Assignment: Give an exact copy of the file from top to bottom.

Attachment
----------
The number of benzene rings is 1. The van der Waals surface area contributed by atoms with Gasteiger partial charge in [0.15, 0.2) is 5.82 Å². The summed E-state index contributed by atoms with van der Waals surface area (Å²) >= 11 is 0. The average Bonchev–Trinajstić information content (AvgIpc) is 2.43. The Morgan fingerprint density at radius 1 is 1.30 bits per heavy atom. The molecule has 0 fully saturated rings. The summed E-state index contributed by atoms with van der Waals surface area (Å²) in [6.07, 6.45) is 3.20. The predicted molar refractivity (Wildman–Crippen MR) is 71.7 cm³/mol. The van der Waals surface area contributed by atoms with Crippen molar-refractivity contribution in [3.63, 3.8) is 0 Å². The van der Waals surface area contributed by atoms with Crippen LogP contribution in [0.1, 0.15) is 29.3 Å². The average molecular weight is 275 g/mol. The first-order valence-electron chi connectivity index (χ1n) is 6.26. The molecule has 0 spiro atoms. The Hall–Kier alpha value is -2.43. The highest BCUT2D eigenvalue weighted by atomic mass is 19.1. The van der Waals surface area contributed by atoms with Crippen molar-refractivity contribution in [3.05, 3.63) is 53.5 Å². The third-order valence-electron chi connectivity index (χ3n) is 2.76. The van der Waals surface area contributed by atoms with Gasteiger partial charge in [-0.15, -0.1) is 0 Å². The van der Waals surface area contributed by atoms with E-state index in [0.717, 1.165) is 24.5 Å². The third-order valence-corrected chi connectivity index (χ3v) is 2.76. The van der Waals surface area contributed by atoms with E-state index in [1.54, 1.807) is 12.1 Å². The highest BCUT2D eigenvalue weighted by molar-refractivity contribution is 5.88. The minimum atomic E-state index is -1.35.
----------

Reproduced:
The number of benzene rings is 1. The van der Waals surface area contributed by atoms with Gasteiger partial charge in [0.15, 0.2) is 5.82 Å². The summed E-state index contributed by atoms with van der Waals surface area (Å²) >= 11 is 0. The average Bonchev–Trinajstić information content (AvgIpc) is 2.43. The Morgan fingerprint density at radius 1 is 1.30 bits per heavy atom. The molecule has 0 fully saturated rings. The summed E-state index contributed by atoms with van der Waals surface area (Å²) in [6.07, 6.45) is 3.20. The predicted molar refractivity (Wildman–Crippen MR) is 71.7 cm³/mol. The van der Waals surface area contributed by atoms with Crippen molar-refractivity contribution in [3.63, 3.8) is 0 Å². The van der Waals surface area contributed by atoms with Crippen LogP contribution in [0.1, 0.15) is 29.3 Å². The average molecular weight is 275 g/mol. The first-order valence-electron chi connectivity index (χ1n) is 6.26. The molecule has 0 spiro atoms. The Hall–Kier alpha value is -2.43. The highest BCUT2D eigenvalue weighted by atomic mass is 19.1. The van der Waals surface area contributed by atoms with Crippen molar-refractivity contribution in [3.05, 3.63) is 53.5 Å². The third-order valence-electron chi connectivity index (χ3n) is 2.76. The van der Waals surface area contributed by atoms with Gasteiger partial charge in [-0.15, -0.1) is 0 Å². The van der Waals surface area contributed by atoms with E-state index in [0.717, 1.165) is 24.5 Å². The third-order valence-corrected chi connectivity index (χ3v) is 2.76. The van der Waals surface area contributed by atoms with E-state index in [1.54, 1.807) is 12.1 Å². The highest BCUT2D eigenvalue weighted by molar-refractivity contribution is 5.88. The minimum atomic E-state index is -1.35.